In the second incident he asked a 20-year-old woman for a ride. When she declined, he got into the back of her 1983 maroon Cadillac DeVille, brandished a shotgun and told her to drive to 22nd Street and Grand Avenue. There, he ordered her out.

For the robberies, Jenkins was sent to prison in 2003, and he wasn't released for a decade.

The violence didn't end in prison. He was charged twice: once for assaulting a guard while on furlough at his grandmother's funeral and once for his part in a prison riot.

He also was disciplined several times for his tattoo activities, attacking other inmates, gang activity and fashioning a weapon out of a toilet brush.

Once he got out, Jenkins reconnected with his family, his female friends and a prison buddy: Curtis Bradford.

Bradford's family warned him about Jenkins, a relative said. But Bradford wouldn't listen, and he even posted a picture of himself with Jenkins on Facebook the day before he died.

“He just got caught up in the wrong crowd,” the relative said.

Friends and relatives say Bradford and Jenkins might have been trying to rob someone the night Bradford was shot in the back of the head.

Jenkins attributed his problems to mental illness.

He told a psychiatrist of a family history of mental illness and said he first went to a psychiatrist at the former Richard Young Center when he was 8 or 9. He said a Tecumseh State Prison doctor diagnosed him as schizophrenic, bipolar and obsessive-compulsive.

In several hearings before Douglas County District Judge Gary Randall, Jenkins kept trying to enter an insanity plea. At the same time, he consistently told corrections officers and a judge that he wasn't going to take medications for his mental illness.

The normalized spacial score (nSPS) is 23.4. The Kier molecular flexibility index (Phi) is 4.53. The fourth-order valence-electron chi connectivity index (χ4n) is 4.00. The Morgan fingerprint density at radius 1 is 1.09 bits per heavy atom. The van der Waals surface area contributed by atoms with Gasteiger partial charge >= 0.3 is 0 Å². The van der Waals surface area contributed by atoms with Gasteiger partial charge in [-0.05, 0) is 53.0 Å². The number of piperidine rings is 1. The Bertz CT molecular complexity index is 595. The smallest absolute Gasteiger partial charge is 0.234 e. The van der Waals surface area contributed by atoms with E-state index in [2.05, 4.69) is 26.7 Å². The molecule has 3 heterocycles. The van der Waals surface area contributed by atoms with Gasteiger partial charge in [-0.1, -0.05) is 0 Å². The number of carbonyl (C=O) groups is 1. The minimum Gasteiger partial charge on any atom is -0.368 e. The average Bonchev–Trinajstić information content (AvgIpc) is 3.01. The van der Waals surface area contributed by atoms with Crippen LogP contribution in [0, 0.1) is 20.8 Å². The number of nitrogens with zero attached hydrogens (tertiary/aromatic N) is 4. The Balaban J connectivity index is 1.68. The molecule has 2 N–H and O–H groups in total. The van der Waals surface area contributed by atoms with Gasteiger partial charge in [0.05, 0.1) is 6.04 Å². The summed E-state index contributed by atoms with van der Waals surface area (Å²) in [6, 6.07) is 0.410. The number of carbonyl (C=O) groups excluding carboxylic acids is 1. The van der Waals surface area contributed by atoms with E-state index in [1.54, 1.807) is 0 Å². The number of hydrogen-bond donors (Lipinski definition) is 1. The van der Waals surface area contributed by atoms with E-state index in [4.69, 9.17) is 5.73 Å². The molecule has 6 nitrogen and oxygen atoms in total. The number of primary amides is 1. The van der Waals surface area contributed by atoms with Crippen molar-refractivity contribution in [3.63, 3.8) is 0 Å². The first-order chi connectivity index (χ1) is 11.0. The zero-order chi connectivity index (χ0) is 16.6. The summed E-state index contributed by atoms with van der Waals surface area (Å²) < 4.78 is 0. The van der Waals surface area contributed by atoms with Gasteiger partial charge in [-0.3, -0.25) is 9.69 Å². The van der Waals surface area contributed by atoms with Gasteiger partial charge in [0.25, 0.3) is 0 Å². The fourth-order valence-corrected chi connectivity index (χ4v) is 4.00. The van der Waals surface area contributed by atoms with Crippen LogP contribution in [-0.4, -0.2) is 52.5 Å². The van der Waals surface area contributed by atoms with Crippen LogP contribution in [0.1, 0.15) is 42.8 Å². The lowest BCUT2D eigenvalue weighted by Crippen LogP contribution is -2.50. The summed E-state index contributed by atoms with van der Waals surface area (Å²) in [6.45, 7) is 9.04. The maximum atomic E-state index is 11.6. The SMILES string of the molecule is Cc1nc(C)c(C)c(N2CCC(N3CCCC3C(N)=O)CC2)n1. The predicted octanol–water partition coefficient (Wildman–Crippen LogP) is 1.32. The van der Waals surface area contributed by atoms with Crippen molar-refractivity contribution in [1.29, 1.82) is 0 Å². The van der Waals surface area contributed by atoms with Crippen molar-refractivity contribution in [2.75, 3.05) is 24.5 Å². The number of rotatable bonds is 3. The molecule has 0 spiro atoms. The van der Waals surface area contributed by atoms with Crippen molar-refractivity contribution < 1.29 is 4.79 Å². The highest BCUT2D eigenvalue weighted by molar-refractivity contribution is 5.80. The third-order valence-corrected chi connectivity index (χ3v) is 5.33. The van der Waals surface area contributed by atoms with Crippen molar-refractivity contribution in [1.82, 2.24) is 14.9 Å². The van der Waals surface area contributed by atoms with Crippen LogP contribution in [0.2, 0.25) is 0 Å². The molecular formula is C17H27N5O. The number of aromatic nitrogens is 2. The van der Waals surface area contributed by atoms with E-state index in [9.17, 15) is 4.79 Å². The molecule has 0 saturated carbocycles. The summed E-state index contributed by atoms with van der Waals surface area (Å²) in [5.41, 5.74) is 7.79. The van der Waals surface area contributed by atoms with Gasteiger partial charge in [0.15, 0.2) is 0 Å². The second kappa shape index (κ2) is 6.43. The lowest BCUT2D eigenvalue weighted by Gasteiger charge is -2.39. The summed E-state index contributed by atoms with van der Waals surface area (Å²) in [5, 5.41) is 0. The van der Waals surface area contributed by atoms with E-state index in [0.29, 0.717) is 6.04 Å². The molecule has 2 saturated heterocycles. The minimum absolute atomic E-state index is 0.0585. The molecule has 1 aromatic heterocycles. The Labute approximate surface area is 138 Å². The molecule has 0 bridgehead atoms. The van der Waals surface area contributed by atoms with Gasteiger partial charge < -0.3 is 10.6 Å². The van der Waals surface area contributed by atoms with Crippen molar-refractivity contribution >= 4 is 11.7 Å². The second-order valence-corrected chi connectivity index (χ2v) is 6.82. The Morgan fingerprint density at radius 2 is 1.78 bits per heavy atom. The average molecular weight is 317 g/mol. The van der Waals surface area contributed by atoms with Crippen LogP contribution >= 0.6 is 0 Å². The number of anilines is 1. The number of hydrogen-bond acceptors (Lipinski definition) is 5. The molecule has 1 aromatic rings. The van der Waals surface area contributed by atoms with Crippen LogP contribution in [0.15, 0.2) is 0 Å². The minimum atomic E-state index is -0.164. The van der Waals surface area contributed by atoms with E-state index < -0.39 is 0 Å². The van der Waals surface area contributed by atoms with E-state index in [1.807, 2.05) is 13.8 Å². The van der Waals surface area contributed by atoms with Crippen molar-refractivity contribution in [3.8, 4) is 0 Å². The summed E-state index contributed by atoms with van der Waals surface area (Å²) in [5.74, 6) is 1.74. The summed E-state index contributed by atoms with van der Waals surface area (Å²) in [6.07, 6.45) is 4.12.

“You've chosen not to take those?” Randall asked Jenkins at a sentencing hearing in July 2011.

“Because of the hostile environment that I'm currently living in,” Jenkins said. “The medication is to basically kill my adrenaline, because when I have mental breakdowns, I become enraged and I lash out on others. So the medicine that they give me, it slows me down and it basically puts me in almost a paralyzing, you know, state of mind.”

Jenkins told the judge that his attack on a Tecumseh corrections officer was “a mental breakdown as a result of my mental disorders.”

But a psychiatrist evaluating Jenkins' ability to stand trial in 2010 wrote that he believed the inmate was making up at least some of his symptoms.

Randall had ordered an evaluation by a Lincoln Regional Center psychiatrist. On July 20, 2010, Dr. Scott Moore met with Jenkins at the Douglas County Correctional Center.

He told the doctor that his problems stemmed from abuse he said he suffered at the hands of family members when he was young. He went on to say that he heard voices from Egyptian gods. That wasn't all, Moore wrote in his report.

“After a little bit, (Jenkins) went on to tell me that he was told that he should eat human brains because that's where the pituitary gland was and it would strengthen him to do so.”

Moore's conclusion: Jenkins was faking it.

He said Jenkins seemed to have thought out the symptoms beforehand. If Moore didn't accept Jenkins' symptoms, the inmate would escalate his descriptions, Moore wrote.